Combine Ingredients: In a large, heavy-bottomed pot, combine the pomegranate juice, granulated sugar, and lemon juice. Lemon juice lowers the pH of the jam mixture and neutralizes the negative charges on the pectin strands, allowing them to move together into a network to “set” the jam. The lemon flavor will not come through, but it will help the pectin do its thing, keep your jelly color bright, and enhance the flavors. Optionally, add pomegranate molasses for an extra layer of flavor. Stir the mixture over medium heat until the sugar dissolves completely. Use a gentle heat to avoid scorching the mixture. Once the sugar has dissolved, increase the heat to medium-high and bring the mixture to a boil for 30 minutes, stirring frequently to prevent sticking, scorching, or boiling over. When the mixture reaches a rolling boil, add the homemade apple pectin, stirring continuously to ensure even distribution. Bring the mix back to a gentle boil, like a bubbling simmer, and cook for up to 30 minutes.
Pomegranates are low in pectin. Strawberries are, too, so I suggest following a strawberry jelly recipe if you do not use homemade pectin, as I am using here. We will add 1/4 cup of homemade apple pectin for each 1 cup of fruit juice. Remember, we also added 1/4 cup of lemon juice at the start of this process. We don’t want it to add additional water to our mix. The homemade pectin will add additional water, so we have to bring it to a boil, then reduce the mix and let the pectin work.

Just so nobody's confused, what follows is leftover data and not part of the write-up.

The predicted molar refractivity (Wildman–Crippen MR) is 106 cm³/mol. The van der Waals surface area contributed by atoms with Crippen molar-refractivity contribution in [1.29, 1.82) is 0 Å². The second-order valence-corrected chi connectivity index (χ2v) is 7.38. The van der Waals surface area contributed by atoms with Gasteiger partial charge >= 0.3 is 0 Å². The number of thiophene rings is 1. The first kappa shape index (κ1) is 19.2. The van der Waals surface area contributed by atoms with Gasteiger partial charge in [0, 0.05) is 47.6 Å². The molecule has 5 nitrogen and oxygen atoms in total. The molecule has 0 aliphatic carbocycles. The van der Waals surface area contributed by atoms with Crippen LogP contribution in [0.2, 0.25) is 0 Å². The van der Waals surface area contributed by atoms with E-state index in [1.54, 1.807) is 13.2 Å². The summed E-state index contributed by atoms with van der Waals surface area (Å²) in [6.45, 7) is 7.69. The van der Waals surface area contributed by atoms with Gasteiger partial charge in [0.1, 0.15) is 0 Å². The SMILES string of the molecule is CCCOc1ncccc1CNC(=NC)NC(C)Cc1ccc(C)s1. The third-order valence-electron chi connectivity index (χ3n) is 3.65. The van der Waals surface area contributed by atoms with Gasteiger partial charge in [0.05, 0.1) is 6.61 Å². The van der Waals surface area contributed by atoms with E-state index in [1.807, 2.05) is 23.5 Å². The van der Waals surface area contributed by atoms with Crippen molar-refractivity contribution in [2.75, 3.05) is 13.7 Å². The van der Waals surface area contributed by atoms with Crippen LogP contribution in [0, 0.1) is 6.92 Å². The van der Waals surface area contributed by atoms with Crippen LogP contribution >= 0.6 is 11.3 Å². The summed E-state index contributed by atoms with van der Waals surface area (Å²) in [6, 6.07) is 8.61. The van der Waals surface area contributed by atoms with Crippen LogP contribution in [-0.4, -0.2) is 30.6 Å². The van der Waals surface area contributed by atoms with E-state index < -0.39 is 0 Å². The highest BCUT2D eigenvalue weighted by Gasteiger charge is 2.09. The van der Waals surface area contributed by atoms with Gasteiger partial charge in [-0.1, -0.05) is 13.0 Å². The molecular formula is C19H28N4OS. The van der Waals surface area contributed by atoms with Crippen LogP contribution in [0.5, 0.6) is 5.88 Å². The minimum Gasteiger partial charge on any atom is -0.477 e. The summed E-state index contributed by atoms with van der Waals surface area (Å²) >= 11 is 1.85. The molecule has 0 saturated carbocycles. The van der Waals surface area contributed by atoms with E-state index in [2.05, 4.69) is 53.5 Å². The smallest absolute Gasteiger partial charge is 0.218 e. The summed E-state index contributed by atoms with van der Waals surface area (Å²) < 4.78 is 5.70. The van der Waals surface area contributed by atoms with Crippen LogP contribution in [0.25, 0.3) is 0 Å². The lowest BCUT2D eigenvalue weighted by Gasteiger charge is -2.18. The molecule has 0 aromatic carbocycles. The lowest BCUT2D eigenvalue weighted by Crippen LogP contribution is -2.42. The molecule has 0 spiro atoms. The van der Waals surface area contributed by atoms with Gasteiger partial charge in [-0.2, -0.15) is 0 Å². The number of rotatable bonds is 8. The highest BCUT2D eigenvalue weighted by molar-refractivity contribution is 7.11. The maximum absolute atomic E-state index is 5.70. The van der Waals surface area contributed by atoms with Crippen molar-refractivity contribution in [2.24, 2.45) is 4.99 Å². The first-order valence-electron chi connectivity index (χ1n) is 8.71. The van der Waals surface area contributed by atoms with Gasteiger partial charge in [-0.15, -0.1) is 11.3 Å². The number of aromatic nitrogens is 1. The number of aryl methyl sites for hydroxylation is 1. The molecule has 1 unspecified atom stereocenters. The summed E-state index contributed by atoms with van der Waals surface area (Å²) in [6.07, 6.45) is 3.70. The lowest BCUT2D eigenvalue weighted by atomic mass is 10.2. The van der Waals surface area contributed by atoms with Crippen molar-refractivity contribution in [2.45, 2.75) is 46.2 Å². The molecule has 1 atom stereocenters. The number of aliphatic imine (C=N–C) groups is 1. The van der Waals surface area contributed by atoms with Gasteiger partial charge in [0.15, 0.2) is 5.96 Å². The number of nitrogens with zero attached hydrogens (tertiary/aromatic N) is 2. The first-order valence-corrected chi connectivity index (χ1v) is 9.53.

Continue boiling the mixture until it reaches the setting point. This can take anywhere from 15 to 30 minutes. Place a spoonful of the mix on a chilled plate to test the setting point. If it wrinkles and holds its shape when pushed with a finger, it’s ready. This is where I had to add more pectin and continue a gentle boil. Making homemade pectin will leave you with different levels of pectin depending upon how efficient your process was and how much pectin was in the fruit, to begin with. A jelly is harder to get to set properly than a jam, so you may want to use homemade pectin for jams.
Fill Jars: Remove the pot from the heat once the jelly reaches the desired consistency. Pour the hot jelly into the sterilized and warmed jelly jars, leaving about 1/4-inch headspace. Process the jars in a water bath canner for 5-10 minutes. Pomegranate jelly made with proper canning techniques and sealed jars can last for up to a year or even longer. Refrigerate after opening.
There you have it. If you make these two recipes plus the two recipes from our previous post (Sweet Habenero Jelly & Homemade Pectin), you will have a basic understanding of making jelly with store-bought pectin, homemade pectin, apple butter, jelly from juice, and water bath canning. Those skills can crossover into many other cooking areas, and you can use these skills as a basis for creating a thousand different recipes made from thousands of other ingredients. How about apple and pumpkin butter, a dragon fruit juice jelly, a berry preserve, or jalapeno lime jelly? The ingredients may change. The quantities may vary slightly, but these four recipes will provide you with a basic understanding of how to create your own personal favorite family recipe. Most importantly, if you find yourself in possession of a couple of bushels of apples, you won’t have to fret and watch them rot on the counter. You can put them to use and enjoy rich flavorful foods and nutrition throughout the year. Remember, cooking is the key to self-sufficiency, and self-sufficiency is the key to prepping.
As always, stay safe out there.